On the more radical front in the U.S., thousands of Americans march in the streets on May Day, a holiday which America usually ignores. Union activity is ramping up for the end of the year. The folks from Occupy Wall Street have covered themselves with glory in the aftermath of Hurricane Sandy: “We’ve been building neighborhood assemblies and community support networks,” [organizer Justin Wede] said. “So this relief is a natural response for us, where communities band together to reach out and support each other.”

Debbie has been involved with Occupy Oakland Foreclosure Defense Group’s DefendJodie action, which has currently helped keep Jodie Randolph in her home for more than two weeks after the moving truck and evicters were due to show up on Election Day.

And perhaps the most exciting Occupy-related news of all: Rolling Jubilee launched on November 15, just five days ago. Taking advantage of (and showcasing) the absurd ways in which banks will sell your debt for pennies on the dollar (just not to you!), Rolling Jubilee has already raised enough money to buy up and then forgive over $7.5 million in medical (and other) debt owed by Americans. The system is so rigged that they can do this with $375,000 in contributions. Debt forgiveness is random, and comes with a letter from Rolling Jubilee explaining that you no longer owe the money. The organizers of Rolling Jubilee and their related organization Strike Debt (“a coalition of Occupy groups looking to build popular resistance to all forms of debt imposed on us by the banks”) have positioned themselves to change the relationship of Americans to the powers that keep us in debt.

As we said at the beginning, much of the good news this year is U.S.-centric. But lots of that news has the potential to be felt around the world.

Thanksgiving 2010

Laurie and Debbie say:

We keep having difficult years, and yet there are always important things to appreciate, be thankful for, and celebrate.

Last year at this time, a national health care bill had passed in the house and was being debated in the Senate. Now (for all its limitations) we have the first national health care law ever in the United States, and early provisions are in place and doing good. The most recent changes (as of September) include requiring insurers to provide health care to children with pre-existing conditions, requiring that customers have a chance to appeal denied claims to an independent reviewer, and allowing people with insurance to go to the nearest emergency room without being penalized by their health care company. There’s lots more at the link.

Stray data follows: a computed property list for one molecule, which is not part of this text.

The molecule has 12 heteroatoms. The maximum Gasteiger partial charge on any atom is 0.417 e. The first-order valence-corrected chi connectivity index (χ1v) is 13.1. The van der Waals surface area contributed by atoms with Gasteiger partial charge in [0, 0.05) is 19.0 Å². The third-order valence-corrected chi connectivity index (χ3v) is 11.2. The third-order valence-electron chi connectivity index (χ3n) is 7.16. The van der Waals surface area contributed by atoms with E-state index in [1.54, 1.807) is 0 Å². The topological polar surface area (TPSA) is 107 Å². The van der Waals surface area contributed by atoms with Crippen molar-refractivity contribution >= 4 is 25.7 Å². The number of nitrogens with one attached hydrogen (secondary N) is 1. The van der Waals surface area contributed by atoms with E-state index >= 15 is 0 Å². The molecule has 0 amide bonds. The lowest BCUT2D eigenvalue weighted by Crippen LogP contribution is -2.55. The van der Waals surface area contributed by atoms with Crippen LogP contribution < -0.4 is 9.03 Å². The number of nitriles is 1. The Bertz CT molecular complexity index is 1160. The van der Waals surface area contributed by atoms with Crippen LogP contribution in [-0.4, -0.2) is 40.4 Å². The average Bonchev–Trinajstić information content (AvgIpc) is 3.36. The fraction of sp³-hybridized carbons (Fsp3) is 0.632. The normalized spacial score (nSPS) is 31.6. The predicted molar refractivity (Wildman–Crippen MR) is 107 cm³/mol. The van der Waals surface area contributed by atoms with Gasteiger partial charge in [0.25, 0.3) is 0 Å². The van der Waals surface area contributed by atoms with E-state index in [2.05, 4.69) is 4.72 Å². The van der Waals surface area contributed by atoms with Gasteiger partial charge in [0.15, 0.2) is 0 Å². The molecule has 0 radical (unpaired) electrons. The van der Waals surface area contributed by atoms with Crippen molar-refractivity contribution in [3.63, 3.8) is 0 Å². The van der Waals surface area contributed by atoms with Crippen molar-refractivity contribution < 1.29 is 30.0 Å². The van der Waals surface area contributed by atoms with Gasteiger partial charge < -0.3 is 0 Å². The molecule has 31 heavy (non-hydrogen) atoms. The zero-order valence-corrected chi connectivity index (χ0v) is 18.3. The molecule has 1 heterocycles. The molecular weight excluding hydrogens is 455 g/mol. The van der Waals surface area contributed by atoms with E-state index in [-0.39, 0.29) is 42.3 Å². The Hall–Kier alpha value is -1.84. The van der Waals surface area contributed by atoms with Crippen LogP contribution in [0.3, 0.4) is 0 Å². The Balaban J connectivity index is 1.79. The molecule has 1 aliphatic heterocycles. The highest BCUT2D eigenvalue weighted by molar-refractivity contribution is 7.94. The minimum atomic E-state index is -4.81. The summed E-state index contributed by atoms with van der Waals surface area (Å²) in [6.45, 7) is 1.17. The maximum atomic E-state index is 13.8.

The next two are documented here, and we were tempted to include more from that site. Click the link on a day when you need encouragement.

In 1990, 42% of the world’s population lived on less than $1.25 (constant 2000 dollars, PPP “purchasing power parity”). In 2005, that number had fallen to 25%. The UN estimates that by 2020, only 10% of world citizens will live in absolute poverty. Of course, ten percent is ten percent too many, but 42% is a lot worse. This shows that all the effort and energy that has been poured into world poverty is having an effect.

Access to safe drinking water is also improving. The industrialized world has had nearly 100% access for decades, and the developing world is catching up: In 1970, only 30% of people in developing nations had access to safe water, 71% in 1990, 79% in 2000 and 84% in 2004. The UN estimates that by 2030, 98% of the world’s population will have access to potable water. Wow!

As our own Marlene blogged here some weeks ago, the Obama administration has been reassuringly transpositive overall. Just one example from her post: transpeople can now get passports in their identified gender whether or not they have had genital surgery.

Burmese Nobel Peace Prize winner and social justice activist Aung San Suu Kyi finally was let out of house arrest this month!

Everyone will tell you that the U.S. elections were a huge victory for conservatives, tea party types, and Republicans, but it’s not as true as it looks. Not only California, but just about all of the American west, including Nevada, Colorado, and Washington, rejected the short-sighted and often fraudulent claims of the right and elected or re-elected liberals and progressives. Even less noted is the fact that more than half of Tea Party-identified candidates lost their races.

In what was often not a good year for the environment, the Obama Administration kept its promises at the International Whaling Commission (IWC) talks. As a result, the ban on commercial whaling will stay in force.

Enormous advances are being made in the science of antimatter. CERN in Switzerland has trapped “a sizable amount” of antihydrogen. Scientists describe this as a key step in understanding why matter is the stuff of the universe and antimatter is so rare. Maybe not everyone agrees, but we really like it that this is a huge scientific discovery without any known practical applications.

Despite naysayers and warnings everywhere, South Africa hosted a wonderful soccer World Cup, which ran smoothly and brought delight to millions and victory to Germany.

And our very favorite TV director, David Simon (The Wire, Treme) won a MacArthur “Genius” Grant for his work.

Have a great holiday! We’ll be back early next week.